Many Facebook users immediately called for her termination and used the hashtag #FireJaneWoodAllen. “I am disgusted that this woman is an ELEMENTARY SCHOOL EMPLOYEE,” one woman wrote on Facebook. “Please if you’re sickened by this like I am email the superintendent and file a complaint!”
On Monday, the district announced the aide had been “relieved from duty and is no longer an employee of Forsyth County Schools.”
Allen worked as a paraprofessional, or teacher’s aide, at Chestatee Elementary School in Gainesville, reported the Atlanta Journal-Constitution. The school is part of a majority white district, data shows, with black students making up just 3.15 percent of the student body.
“Racism and discrimination are not tolerated in our school district,” Forsyth County Schools wrote in a post on Facebook. “We are committed to ongoing staff training on the acceptance of all individuals. As this is a personnel matter, the district will provide no further comment.”
Attempts to reach Allen by the Journal-Constitution were unsuccessful, according to the newspaper.
The Internet effort to get Allen fired began Friday morning, reported the Journal-Constitution, after University of Houston PhD candidate Roni Dean-Burren posted images of the aide’s comments to Facebook, asking, “Is that who you want teaching your kids? #askingforafriend”
“I think that this concept of referring to black people as monkeys or apes or gorillas is an age-old sort of racist comment that we’ve seen in this country for way too long,” Dean-Burren told the Journal-Constitution.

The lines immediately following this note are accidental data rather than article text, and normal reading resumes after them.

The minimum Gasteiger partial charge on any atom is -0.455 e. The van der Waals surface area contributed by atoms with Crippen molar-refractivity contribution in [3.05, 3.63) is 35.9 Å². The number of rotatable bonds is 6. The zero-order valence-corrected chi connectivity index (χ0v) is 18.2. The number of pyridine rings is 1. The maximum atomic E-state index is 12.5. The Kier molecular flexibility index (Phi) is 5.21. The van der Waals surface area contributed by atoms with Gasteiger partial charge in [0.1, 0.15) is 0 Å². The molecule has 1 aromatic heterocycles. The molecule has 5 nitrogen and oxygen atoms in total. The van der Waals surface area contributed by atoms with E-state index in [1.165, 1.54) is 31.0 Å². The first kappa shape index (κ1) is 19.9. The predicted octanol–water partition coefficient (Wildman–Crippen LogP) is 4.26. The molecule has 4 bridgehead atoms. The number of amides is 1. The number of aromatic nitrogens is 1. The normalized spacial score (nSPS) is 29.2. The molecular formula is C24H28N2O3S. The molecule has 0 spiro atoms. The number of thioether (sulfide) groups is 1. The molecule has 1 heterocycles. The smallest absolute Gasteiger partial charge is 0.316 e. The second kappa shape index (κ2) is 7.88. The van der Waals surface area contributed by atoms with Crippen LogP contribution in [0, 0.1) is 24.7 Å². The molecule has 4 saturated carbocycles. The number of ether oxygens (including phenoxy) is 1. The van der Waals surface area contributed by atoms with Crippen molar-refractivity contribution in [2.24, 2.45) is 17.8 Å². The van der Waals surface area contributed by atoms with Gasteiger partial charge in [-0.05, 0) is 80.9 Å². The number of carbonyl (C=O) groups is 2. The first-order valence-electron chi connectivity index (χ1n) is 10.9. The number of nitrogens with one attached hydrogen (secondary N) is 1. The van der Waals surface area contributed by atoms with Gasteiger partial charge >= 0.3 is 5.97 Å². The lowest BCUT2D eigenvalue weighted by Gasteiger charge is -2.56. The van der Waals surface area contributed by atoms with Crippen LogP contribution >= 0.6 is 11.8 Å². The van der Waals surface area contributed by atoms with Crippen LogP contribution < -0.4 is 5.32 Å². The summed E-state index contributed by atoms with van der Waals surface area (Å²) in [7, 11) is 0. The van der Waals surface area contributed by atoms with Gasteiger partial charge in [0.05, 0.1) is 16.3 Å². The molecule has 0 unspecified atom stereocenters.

On Saturday, according to the newspaper, her most recent post had been shared more than 3,700 times and garnered 620 reactions and more than 400 comments.
“This poor Gorilla,” the post began, accompanied by a link to a conservative news site about Michelle Obama. “How is she going to function in the real world, by not having all of her luxurious vacations paid for anymore? She needs to focus on getting a total make-over (especially the hair), instead of planning vacations! She is a disgrace to America!”
In another post, Allen shared a story from Opposing Views which pointed out that Michelle Obama had topped several lists of the world’s most admired women. “Do you admire her?” it asked.
Allen responded: “I admire a gorilla more than I admire her. (Wait, I forgot, she is a gorilla)!”
The aide criticized the first lady again for taking alleged exorbitant trips on the taxpayers’ dime.
“She is the worst example of a First Lady ever!” Allen wrote. “(Oh sorry, I meant gorilla not First Lady)!”
Other posts were considered anti-Muslim and anti-Hispanic, reported Forsyth News.
“Bye! Don’t come back!” Allen wrote beside an article about Muslim-Americans and Donald Trump. “You have no business in the USA anyway!”
The idea that black people are apelike “began with the first European contact with Africans,” Phillip Atiba Goff, a former UCLA psychologist and current John Jay College professor, told the Root, but using it as an insult in the United States seems to have risen since the country’s first black president was elected. Racist memes depicting President Obama and his wife have infested the Internet for nearly a decade now.
People continue to share them on social media, and some continue to lose their jobs because of it.
Just this week, a Pennsylvania mayor refused to resign his post after publishing racist Obama memes to his Facebook page. One depicted the first family as orangutans. Last week, an East Tennessee State University student was arrested after he wandered through a Black Lives Matter protest barefoot, wearing overalls and a gorilla mask and passing out bananas.
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